Trump tangles with Twitter and social media about fact-checking.
By Gene Wickham, Staff Writer
After years of using Twitter as his personal mouthpiece, President Donald Trump had his first encounter with the platform's new fact-check feature, which adds a link to facts of any statements which are confusing, misleading or in dispute.
On May 27, Trump responded to California Gov. Gavin Newsom’s statement about sending out mail-in voter ballots. Trump went on a Twitter tirade by attacking the governor and proclaiming mail-in ballots were fraudulent.
“There is NO WAY (ZERO!) that Mail-In ballots will be anything less than substantially fraudulent,” Trump proclaimed in his tweet response.
Believing Trump was providing misleading information, Twitter provided a link to information about mail-in ballots, allowing readers to decide for themselves.
Seeing this as a hindrance to his ability to spread his message, Trump threatened to shut down the platform for stifling his “free speech” and threatened to close down or heavily regulate all social media.
The next day, Trump signed an executive order calling on the FCC and FTC to investigate Twitter and other social media platforms in order to curtail their protections while urging regulation of all social media.
According to the American Bar Association, an executive order is a signed, written and published directive from the President of the United States that manages operations of the federal government. Twitter is a private company and any threat from Trump would be fraught with constitutional problems.
Twitter began the fact-check process in response to confusing information about the pandemic. A recent ABC News story with Twitter's Yoel Roth, head of site integrity, and Nick Pickles, director of Global Public Policy Strategy and Development, detailed the fast-check process.
“The fact-checking labels were rolled out earlier this month as a way to combat misinformation related to COVID-19,” Roth and Pickles wrote. “Initially, the labels were mostly used to link back to medical authorities' information about the virus when people posted false claims or misleading information.” Facebook CEO Mark Zuckerberg weighed-in by criticising Twitter’s move. “I just believe strongly that Facebook shouldn’t be the arbiter of the truth of everything people say online,” he said. Employees came out criticizing Zuckerberg’s lack of response. Several openly responded through a Los Angeles Times story following their CEO’s comment. Andrew Crow, head of design for Facebook’s Portal video conferencing device, posted on Twitter, “Censoring information that might help people see the complete picture is wrong. But giving a platform to incite violence and spread disinformation is unacceptable.”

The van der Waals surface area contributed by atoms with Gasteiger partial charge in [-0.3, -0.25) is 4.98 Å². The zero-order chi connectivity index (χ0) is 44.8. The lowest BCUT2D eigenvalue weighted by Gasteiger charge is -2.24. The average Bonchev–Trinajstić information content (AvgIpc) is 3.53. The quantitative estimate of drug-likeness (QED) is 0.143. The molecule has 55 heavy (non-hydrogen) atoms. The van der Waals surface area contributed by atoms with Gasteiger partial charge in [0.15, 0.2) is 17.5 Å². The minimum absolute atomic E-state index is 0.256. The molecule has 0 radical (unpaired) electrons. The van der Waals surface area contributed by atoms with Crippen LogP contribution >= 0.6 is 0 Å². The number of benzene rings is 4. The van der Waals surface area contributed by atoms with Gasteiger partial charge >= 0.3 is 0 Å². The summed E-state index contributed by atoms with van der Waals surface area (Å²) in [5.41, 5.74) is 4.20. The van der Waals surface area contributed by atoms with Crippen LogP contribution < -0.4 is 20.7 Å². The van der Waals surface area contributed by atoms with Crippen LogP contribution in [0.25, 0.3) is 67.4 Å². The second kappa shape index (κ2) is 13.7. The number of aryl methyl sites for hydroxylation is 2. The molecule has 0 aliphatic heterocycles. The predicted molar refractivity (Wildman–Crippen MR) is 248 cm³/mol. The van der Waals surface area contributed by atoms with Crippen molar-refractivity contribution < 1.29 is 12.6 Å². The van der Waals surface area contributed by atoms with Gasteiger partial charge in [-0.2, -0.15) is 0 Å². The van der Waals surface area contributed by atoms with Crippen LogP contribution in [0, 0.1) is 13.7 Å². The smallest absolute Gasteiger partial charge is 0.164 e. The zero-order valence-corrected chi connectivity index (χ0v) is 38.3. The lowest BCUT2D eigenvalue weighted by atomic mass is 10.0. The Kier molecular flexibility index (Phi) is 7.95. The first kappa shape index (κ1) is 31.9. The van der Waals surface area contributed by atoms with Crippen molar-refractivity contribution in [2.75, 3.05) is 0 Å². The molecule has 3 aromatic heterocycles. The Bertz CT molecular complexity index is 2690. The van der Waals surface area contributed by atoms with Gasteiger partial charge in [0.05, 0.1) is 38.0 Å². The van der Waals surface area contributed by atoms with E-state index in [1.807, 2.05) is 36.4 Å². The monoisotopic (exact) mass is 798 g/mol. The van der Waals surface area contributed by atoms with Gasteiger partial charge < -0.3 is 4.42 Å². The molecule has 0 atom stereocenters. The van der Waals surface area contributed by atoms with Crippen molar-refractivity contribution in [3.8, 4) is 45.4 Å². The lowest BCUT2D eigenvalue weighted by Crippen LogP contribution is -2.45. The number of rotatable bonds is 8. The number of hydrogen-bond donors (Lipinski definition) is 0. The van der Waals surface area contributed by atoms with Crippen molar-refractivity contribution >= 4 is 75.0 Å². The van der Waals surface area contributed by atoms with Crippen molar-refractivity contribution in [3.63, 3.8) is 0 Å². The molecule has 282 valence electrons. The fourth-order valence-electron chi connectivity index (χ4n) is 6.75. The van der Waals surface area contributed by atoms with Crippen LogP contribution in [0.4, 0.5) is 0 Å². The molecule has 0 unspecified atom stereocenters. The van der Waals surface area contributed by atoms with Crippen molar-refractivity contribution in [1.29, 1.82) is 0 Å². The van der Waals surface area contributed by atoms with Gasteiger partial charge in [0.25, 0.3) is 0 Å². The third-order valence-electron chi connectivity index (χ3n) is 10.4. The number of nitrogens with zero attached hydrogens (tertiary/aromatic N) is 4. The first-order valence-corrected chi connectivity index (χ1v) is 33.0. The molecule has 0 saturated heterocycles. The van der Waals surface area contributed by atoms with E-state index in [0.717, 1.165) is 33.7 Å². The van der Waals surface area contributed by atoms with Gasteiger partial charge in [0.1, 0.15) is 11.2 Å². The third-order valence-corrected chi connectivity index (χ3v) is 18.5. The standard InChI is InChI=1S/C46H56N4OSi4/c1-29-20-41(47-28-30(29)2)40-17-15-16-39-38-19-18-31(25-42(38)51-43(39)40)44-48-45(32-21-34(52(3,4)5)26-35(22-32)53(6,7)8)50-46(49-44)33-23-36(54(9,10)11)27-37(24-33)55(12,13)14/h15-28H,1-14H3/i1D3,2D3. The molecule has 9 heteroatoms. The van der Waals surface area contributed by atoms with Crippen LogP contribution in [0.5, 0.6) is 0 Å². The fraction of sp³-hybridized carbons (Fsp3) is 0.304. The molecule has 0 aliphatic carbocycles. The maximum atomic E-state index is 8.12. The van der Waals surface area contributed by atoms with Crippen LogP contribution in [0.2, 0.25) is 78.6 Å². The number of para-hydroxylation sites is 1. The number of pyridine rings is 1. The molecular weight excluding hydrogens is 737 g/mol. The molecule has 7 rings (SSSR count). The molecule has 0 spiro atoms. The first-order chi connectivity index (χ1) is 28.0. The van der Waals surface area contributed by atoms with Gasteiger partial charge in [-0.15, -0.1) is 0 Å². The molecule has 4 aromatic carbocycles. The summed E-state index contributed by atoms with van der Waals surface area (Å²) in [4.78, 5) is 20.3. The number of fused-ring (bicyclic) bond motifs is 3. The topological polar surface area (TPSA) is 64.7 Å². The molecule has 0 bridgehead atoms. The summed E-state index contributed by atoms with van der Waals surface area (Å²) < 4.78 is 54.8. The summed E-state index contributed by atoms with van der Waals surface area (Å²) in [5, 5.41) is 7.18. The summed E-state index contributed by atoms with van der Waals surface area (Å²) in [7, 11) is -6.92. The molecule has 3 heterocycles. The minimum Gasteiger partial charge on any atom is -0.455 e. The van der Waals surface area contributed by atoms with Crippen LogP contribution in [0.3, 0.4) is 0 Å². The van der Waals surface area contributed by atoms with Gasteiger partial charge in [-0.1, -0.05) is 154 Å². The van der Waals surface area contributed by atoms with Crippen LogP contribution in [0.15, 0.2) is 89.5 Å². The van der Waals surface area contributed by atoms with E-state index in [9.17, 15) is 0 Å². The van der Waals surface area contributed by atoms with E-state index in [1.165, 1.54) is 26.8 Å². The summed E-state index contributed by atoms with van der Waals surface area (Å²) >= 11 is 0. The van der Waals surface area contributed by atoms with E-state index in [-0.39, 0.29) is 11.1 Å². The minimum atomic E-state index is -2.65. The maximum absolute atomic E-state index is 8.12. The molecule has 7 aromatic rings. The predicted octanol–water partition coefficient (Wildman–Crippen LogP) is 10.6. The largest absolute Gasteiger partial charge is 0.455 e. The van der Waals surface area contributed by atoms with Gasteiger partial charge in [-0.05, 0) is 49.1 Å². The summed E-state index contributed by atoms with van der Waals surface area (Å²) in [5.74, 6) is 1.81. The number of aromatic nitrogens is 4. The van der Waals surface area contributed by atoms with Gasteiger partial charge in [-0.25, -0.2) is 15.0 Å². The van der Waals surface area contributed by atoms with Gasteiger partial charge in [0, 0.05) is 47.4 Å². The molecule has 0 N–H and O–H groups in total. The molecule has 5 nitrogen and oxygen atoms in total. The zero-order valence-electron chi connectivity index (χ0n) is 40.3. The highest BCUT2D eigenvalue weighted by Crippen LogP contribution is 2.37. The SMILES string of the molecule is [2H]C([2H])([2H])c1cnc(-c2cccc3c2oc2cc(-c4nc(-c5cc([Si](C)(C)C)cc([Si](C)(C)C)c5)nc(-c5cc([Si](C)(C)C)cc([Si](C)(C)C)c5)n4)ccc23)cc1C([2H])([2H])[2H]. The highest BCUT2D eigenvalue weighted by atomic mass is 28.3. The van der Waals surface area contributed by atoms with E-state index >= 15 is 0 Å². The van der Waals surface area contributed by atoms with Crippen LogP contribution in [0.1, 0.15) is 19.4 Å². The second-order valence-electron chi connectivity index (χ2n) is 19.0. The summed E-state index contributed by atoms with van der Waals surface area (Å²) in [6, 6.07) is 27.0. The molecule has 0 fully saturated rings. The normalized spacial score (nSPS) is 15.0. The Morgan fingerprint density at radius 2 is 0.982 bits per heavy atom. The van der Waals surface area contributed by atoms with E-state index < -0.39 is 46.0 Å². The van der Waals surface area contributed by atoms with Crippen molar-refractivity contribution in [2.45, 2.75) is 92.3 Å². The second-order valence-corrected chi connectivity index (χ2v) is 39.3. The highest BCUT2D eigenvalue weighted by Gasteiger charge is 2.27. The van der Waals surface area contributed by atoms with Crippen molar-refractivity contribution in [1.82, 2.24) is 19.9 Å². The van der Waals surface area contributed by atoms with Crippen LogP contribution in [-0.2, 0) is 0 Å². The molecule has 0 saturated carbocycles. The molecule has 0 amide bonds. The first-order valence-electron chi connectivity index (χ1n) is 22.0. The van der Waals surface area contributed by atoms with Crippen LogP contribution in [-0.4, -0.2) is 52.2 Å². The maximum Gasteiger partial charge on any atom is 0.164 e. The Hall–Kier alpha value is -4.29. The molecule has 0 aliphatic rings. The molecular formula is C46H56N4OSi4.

Although still hesitant to completely remove the president’s account, Twitter has started to doubledown on holding Trump's tweets accountable. They claimed Trump's tweet to “dominate” the streets and his threat “when the looting starts, the shooting starts,” was viewed as a threat to the lives of protesters.
Most recently, Twitter CEO Jack Dorsey himself took down a Trump campaign video containing a copyrighted segment which the original creator had claimed as infringement.
An angry Trump claimed the Twitter action was illegal. Dorsey shot back almost immediately: “Not true. And not illegal,” he said. “This was pulled because we got a DMCA [Digital Millennium Copyright Act] complaint from [the] copyright holder.”
The video was also removed from Facebook and Instagram.